However, efficiency really is one of the XC60’s biggest strengths. Its interior can’t compete with the classy one in the X3, but it does have plenty of highlights. It’s comfortable and relaxing, and its seats are more supportive than the ones in the X3. It’s quiet too, and does a good job of keeping out most external noises.

The dash is well laid out, and the cabin as a whole looks smart. As a bonus, the quality of the plastics used is also high.

Like the BMW, the Volvo has a tall body, which is good for headroom. Five adults can fit in this car, and should be comfortable enough. Four-wheel-drive models are better towers than the two-wheel-drive ones, but all models get a 495-litre boot. That’s considerably smaller than the BMW’s, but the seats fold totally flat and extend the boot space to 1,455-litres.


BMW – £34,000 – £46,000

Volvo – £32,500 – £40,000


BMW X3 Diesel SUV vs Lexus NX SUV

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The brand new Lexus NX SUV boasts striking looks, and as ever makes for a rather brash alternative to the usual suspects. If you dare to be a bit different, it’s worth a closer look.

The driving experience is hit and miss. The best thing you can say is that the NX feels good on the motorway but much less so in the town, where it suspension starts to feel overly firm. It’s not got as much composure as the X3, and it lacks grip. Worse still, you don’t get much feedback from the light controls.

Four-wheel-drive is almost standard across the range, with only the entry-level model missing out. Unlike the BMW, there is a petrol engine to choose from – but no diesels. There is also the option of a hybrid. This 300h model combines an electric motor with a 2.5-litre petrol engine to produce up to 195bhp. That’s not enough power for a car of this size, and you never get the outpouring of acceleration you’d like.

Your only other choice is the 200t petrol model. It’s better to drive than the hybrid, and can develop more power – up to 235bhp. But that also isn’t enough to really get the best out of this car. Still, more power and less weight (the hybrid’s battery park adds a fair few pounds) means the 200t is more agile and has more surge of power.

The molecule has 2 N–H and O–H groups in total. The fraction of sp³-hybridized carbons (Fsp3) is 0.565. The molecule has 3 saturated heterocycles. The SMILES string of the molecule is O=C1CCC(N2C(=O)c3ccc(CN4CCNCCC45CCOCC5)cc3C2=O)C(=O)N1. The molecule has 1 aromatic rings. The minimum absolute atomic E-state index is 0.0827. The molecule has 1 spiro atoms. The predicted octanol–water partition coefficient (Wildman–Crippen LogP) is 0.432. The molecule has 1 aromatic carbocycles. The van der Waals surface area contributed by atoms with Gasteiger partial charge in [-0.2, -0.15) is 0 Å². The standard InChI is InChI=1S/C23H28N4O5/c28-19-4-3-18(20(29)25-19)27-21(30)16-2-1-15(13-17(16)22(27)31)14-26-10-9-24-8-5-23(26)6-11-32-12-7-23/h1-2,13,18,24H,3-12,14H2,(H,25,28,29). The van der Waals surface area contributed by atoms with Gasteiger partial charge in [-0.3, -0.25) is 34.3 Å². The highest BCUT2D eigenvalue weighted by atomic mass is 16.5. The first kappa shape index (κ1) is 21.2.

Lexus love to play the role of devil’s advocate, but we fear that their self-imposed role of being the different choice may have come undone with this one. Without a diesel option, it’s hard to imagine how the NX can outsell its rivals. The hybrid looks attractive enough on paper, with its fuel economy returns of 56.6mpg and yearly road tax bill of £30. But in the flesh and on the road, it’s just not up to scratch.

The petrol, meanwhile, will hardly appeal to cash-conscious families with its average fuel economy returns of 34mpg.

There are things to like about the way this car is designed, though. From the outside, it looks fresh and contemporary, and even inspired. Inside, a funky, smart design complements plenty of plush materials, while supportive seats ensure comfort.

Lexus have also been mindful to pay attention to the details; we like the portable vanity mirror that you’ll find behind the central armrests bin lid, while the infotainment system comes with a touchpad. It’s very tech-oriented.

In terms of practicality it doesn’t fare too badly either. The boot measures 550-litres, which is on par with the X3’s, and it comes with a space-saver wheel. Interior space is good upfront, but a bit more compromised in the rear, primarily because backseat passengers are placed higher up. This gives them a better view and could reduce travel sickness, but it does limit headroom.


Lexus – £30,000 – £43,000

Verdict Of Our 2017 BMW X3 Diesel SUV Review

Not all BMW’s can be glamorous. Some, like this, have to be useful, family-friendly, and able to rough it when the going gets tough.

Like the Volvo we looked at, this X3 is going a bit grey on top. It’s a proper stalwart in this sector … but surely experience is a good thing, right? As ever, it remains a strong contender. There are younger models that are crisper to drive, but the new BMW X3 Diesel SUV remains one of the most desirable family cars in the 4×4 sector that won’t let you down.